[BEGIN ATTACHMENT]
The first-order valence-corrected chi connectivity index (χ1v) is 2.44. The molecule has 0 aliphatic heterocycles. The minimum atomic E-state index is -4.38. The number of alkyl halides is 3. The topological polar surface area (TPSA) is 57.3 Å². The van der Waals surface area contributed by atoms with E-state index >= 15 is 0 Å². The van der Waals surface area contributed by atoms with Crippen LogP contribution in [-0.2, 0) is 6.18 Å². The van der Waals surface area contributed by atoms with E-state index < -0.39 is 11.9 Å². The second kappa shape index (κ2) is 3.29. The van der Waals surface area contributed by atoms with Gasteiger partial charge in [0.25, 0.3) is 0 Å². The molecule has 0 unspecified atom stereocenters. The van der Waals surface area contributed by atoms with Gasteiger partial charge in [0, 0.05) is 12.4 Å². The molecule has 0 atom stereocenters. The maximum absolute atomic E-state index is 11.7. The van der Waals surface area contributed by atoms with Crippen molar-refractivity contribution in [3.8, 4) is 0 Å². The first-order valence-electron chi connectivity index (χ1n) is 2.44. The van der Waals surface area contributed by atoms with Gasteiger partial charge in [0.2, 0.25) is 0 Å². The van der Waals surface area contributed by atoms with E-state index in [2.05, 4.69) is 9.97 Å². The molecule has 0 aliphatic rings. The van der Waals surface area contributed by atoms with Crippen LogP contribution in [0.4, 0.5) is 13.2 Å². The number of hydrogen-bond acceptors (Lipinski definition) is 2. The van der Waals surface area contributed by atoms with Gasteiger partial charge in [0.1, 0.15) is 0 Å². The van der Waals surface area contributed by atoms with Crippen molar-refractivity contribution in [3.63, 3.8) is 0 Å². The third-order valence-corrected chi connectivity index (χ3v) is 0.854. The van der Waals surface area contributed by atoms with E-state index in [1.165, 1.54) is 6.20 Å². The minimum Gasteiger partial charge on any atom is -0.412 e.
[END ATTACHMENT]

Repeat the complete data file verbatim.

The first-order valence-corrected chi connectivity index (χ1v) is 2.44. The molecule has 0 aliphatic heterocycles. The minimum atomic E-state index is -4.38. The number of alkyl halides is 3. The topological polar surface area (TPSA) is 57.3 Å². The van der Waals surface area contributed by atoms with E-state index >= 15 is 0 Å². The van der Waals surface area contributed by atoms with Crippen LogP contribution in [-0.2, 0) is 6.18 Å². The van der Waals surface area contributed by atoms with E-state index < -0.39 is 11.9 Å². The second kappa shape index (κ2) is 3.29. The van der Waals surface area contributed by atoms with Gasteiger partial charge in [0.25, 0.3) is 0 Å². The molecule has 0 unspecified atom stereocenters. The van der Waals surface area contributed by atoms with Gasteiger partial charge in [0, 0.05) is 12.4 Å². The molecule has 0 atom stereocenters. The maximum absolute atomic E-state index is 11.7. The van der Waals surface area contributed by atoms with Crippen molar-refractivity contribution in [3.8, 4) is 0 Å². The first-order valence-electron chi connectivity index (χ1n) is 2.44. The van der Waals surface area contributed by atoms with Gasteiger partial charge in [0.2, 0.25) is 0 Å². The van der Waals surface area contributed by atoms with E-state index in [2.05, 4.69) is 9.97 Å². The molecule has 0 aliphatic rings. The van der Waals surface area contributed by atoms with Crippen LogP contribution in [0.4, 0.5) is 13.2 Å². The number of hydrogen-bond acceptors (Lipinski definition) is 2. The van der Waals surface area contributed by atoms with Gasteiger partial charge in [0.1, 0.15) is 0 Å². The van der Waals surface area contributed by atoms with Crippen molar-refractivity contribution in [3.63, 3.8) is 0 Å². The third-order valence-corrected chi connectivity index (χ3v) is 0.854. The van der Waals surface area contributed by atoms with E-state index in [1.165, 1.54) is 6.20 Å². The minimum Gasteiger partial charge on any atom is -0.412 e.